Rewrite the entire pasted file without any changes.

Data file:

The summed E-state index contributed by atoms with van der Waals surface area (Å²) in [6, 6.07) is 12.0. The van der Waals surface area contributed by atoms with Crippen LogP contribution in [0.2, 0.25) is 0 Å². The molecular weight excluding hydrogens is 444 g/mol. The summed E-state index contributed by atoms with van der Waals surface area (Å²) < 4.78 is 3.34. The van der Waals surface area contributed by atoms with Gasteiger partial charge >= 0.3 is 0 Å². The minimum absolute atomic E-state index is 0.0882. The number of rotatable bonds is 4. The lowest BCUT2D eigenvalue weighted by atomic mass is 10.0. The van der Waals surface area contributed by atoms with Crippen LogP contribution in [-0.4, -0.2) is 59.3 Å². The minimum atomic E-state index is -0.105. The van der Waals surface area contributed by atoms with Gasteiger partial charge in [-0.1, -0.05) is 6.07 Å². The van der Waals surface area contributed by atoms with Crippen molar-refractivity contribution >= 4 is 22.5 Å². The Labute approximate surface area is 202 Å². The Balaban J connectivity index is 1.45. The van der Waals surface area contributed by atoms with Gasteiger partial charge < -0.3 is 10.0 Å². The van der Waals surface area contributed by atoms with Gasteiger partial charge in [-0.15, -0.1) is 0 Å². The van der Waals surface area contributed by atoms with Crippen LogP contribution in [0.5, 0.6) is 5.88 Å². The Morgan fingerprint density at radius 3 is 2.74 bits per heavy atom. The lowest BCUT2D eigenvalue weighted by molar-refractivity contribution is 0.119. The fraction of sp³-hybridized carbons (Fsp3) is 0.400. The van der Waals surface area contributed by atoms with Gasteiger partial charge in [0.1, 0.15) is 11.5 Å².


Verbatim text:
The summed E-state index contributed by atoms with van der Waals surface area (Å²) in [6, 6.07) is 12.0. The van der Waals surface area contributed by atoms with Crippen LogP contribution in [0.2, 0.25) is 0 Å². The molecular weight excluding hydrogens is 444 g/mol. The summed E-state index contributed by atoms with van der Waals surface area (Å²) < 4.78 is 3.34. The van der Waals surface area contributed by atoms with Gasteiger partial charge >= 0.3 is 0 Å². The minimum absolute atomic E-state index is 0.0882. The number of rotatable bonds is 4. The lowest BCUT2D eigenvalue weighted by atomic mass is 10.0. The van der Waals surface area contributed by atoms with Crippen LogP contribution in [-0.4, -0.2) is 59.3 Å². The minimum atomic E-state index is -0.105. The van der Waals surface area contributed by atoms with Gasteiger partial charge in [-0.1, -0.05) is 6.07 Å². The van der Waals surface area contributed by atoms with Crippen molar-refractivity contribution >= 4 is 22.5 Å². The Labute approximate surface area is 202 Å². The Balaban J connectivity index is 1.45. The van der Waals surface area contributed by atoms with Gasteiger partial charge < -0.3 is 10.0 Å². The van der Waals surface area contributed by atoms with Gasteiger partial charge in [-0.15, -0.1) is 0 Å². The van der Waals surface area contributed by atoms with Crippen LogP contribution in [0.5, 0.6) is 5.88 Å². The Morgan fingerprint density at radius 3 is 2.74 bits per heavy atom. The lowest BCUT2D eigenvalue weighted by molar-refractivity contribution is 0.119. The fraction of sp³-hybridized carbons (Fsp3) is 0.400. The van der Waals surface area contributed by atoms with Gasteiger partial charge in [0.1, 0.15) is 11.5 Å².